Live Review: Samsung NME Radar Tour
It's all back to the '80s for this stunning retro-fantastic extravaganza...02 Academy, Oxford, Saturday, May 2More on La Roux
It’s not that they don’t evoke the Tories’ favourite decade. Like White Lies, the Chapmans’ mope-rock is rooted in ’80s bedsit gloom, only they hail from a more convincing and chaotic hellhole: one that’s strewn with trenchcoats, supermarket own-brand beer cans and classic literature. Pitching up somewhere between a self-pitying Maximo Park and squally, thunderous NYC no wave, they’re frightening the electro-pop kids who look nervously on as frontman Kingsley attempts to strangle himself with his mic lead and then climbs into the rafters singing how he’d like to “fuck us over”. Poor sod – all this electro-pop is clearly driving him nuts.
Unlike a very normal and very polite Magistrates, who are more likely to be seen reading Heat than anything by Camus and are the first band to put a spring in the dance of our sequined hero. There are two things you should know about this lot: a) frontman Paul Usher, whose falsetto suggests his bollocks are clenched tighter than Jimmy Somerville’s, is wearing a pearl necklace and a vest, and b) their management look after both Alphabeat and Mika. So, if a Prince-ly version of The Feeling is what you’ve been after – and by the crowd’s reaction, many have – Magistrates will (gently) rock your world. The rest of us can admire a skill for penning insanely catchy hooks destined for arenas as they wear us down with the fabulously camp ‘Make This Work’ and the “whoo-ooohing” finale, ‘Colour Co-Ordination’, none of which can possibly prepare us for the next loons.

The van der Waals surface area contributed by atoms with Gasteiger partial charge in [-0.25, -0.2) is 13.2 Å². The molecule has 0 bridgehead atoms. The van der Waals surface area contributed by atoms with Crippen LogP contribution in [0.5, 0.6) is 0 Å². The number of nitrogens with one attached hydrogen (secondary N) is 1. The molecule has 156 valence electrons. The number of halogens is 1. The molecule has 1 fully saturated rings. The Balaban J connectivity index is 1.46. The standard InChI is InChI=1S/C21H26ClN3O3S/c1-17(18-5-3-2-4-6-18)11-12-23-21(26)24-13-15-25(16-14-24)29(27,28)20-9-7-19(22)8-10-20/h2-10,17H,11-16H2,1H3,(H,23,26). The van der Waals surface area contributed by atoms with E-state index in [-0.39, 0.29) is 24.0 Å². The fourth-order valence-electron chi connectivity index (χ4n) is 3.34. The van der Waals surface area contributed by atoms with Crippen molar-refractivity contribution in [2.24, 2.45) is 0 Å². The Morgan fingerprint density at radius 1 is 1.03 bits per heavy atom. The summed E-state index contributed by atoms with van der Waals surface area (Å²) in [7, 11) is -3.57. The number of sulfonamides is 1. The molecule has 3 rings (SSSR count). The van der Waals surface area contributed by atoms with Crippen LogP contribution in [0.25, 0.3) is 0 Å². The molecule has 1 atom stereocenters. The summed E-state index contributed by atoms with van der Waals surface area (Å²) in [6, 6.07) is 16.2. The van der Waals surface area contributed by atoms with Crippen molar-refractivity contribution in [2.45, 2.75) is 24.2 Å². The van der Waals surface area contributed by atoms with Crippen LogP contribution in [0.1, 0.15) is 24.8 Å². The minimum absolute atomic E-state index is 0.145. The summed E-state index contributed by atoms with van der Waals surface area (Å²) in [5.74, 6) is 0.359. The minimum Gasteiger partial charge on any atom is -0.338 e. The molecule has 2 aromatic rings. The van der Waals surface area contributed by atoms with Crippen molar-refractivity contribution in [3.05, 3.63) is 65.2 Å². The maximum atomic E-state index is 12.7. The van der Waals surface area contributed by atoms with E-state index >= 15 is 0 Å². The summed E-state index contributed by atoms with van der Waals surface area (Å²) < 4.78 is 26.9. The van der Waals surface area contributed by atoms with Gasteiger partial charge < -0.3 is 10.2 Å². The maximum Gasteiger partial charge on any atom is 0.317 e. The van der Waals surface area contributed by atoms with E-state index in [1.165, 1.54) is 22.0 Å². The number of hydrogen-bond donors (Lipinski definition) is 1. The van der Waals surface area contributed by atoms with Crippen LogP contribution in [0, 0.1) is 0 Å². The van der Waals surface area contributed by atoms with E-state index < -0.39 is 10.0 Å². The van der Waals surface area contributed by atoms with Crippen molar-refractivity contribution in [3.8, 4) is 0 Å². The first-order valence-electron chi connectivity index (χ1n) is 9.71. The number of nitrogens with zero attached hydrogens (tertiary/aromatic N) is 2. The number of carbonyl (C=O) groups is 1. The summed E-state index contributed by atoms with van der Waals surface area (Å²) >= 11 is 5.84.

Making sense of an album some smashed into a million little pieces upon its release, Heartbreak make the doubters repent for such an act. Not only do their electro songs pound harder than John Foxx’s, they’re fronted by the most ludicrous singer since Har Mar stripped to his Y-fronts and did the caterpillar. One-time Argentinean soap star Sebastian Muravchix croons dementedly like a man auditioning for a Shakespeare play through songs that suggest a Falco/Kraftwerk collaboration wouldn’t be such a bad thing, and which could give John Hughes a new lease of life. And when he mouths “I FUCKING love you”, during ‘My Tears Electro’ you get the feeling this is way more than tongue-in-cheek – it’s an obsession. Somebody’d better put them on a main stage this summer.
Having bobbed about like an ADD-afflicted toddler through all that, sequin boy looks fit to explode as La Roux ambles gawkily on, all elbows, shoulder blades and sticky-out limbs. And his triumphant vibes are infectious, because this feels like a real moment in pop. With a performance of gobsmacking intensity, she races through the kind of sharp-edged, euphoric and occasionally dubby electro-disco that makes people whisper, “that’ll be her Number One… actually, maybe that one” after each song, especially ‘I’m Not Your Toy’, ‘Bulletproof’ and ‘Fascination’. That she looks a little like Vyvyan from The Young Ones and displays her prickly side, flicking Vs at male abusers and snapping, “How many times do I have to say I love you?” to needy fans, makes her even more precious. Sequin boy couldn’t look any happier.
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